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Sokoto Journal of Veterinary Sciences

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A comparative rabies laboratory diagnosis: Peculiar features of samples from apparently healthy dogs in Nigeria

A Garba, SI Oboegbulem, AT Elsa, AU Junaidu, AA Magaji, JU Umoh, K Yahaya, S Danbirni, AK Habu, AA Masdooq

Abstract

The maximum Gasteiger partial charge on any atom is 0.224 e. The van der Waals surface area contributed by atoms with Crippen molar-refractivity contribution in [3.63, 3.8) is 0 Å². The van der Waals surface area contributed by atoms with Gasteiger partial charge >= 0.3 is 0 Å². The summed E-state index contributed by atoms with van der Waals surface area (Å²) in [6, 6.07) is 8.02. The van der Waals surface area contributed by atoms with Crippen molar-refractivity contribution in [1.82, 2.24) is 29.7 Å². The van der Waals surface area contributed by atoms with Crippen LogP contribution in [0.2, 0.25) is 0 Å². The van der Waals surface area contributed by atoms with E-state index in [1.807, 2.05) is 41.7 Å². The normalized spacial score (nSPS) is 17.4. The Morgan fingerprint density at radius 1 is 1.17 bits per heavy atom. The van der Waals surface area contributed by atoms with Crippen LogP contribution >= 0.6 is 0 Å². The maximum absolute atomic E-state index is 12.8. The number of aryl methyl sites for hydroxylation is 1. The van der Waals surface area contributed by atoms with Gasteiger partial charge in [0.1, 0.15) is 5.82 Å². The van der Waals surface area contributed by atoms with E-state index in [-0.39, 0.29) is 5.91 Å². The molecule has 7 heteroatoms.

Many diagnostic methods have been used to detect rabies virus antigen. The preferred method for routine rabies diagnosis in fresh brain tissue is fluorescent antibody test (FAT). In this study, FAT was used to evaluate the presence of rabies virus antigen in the brain (hippocampus) of fifty apparently healthy dogs. Mouse inoculation test (MIT) and Microscopic examination for Negri bodies (MEN) were also employed to compare agreement, if any, between these employed methods. FAT detected 13 (26%), while MIT detected 10 (20%) samples positive for rabies virus antigen. Of the 10 samples positive by MIT only one sample was FAT negative all the remaining 9 samples were FAT positive. In all, 14 (28%) samples were positive by the two methods (FAT & MIT) combined. Out of these, 3 (21.4%) were positive by MEN and only those samples with the 3+ distribution of fluorescing viral antigen by FAT as well as positive by MIT showed Negri bodies. Despite the high sensitivity of FAT and the good agreement (Kappa = 0.72) between the two methods; there is need to employ MIT on samples from apparently healthy dogs that showed FAT negative. MEN is not a reliable test for samples from apparently healthy dogs; but it was suggested that any sample from apparently healthy dog that is positive by FAT with 3+ or more distribution of fluorescing viral antigen should be presumed MEN positive.



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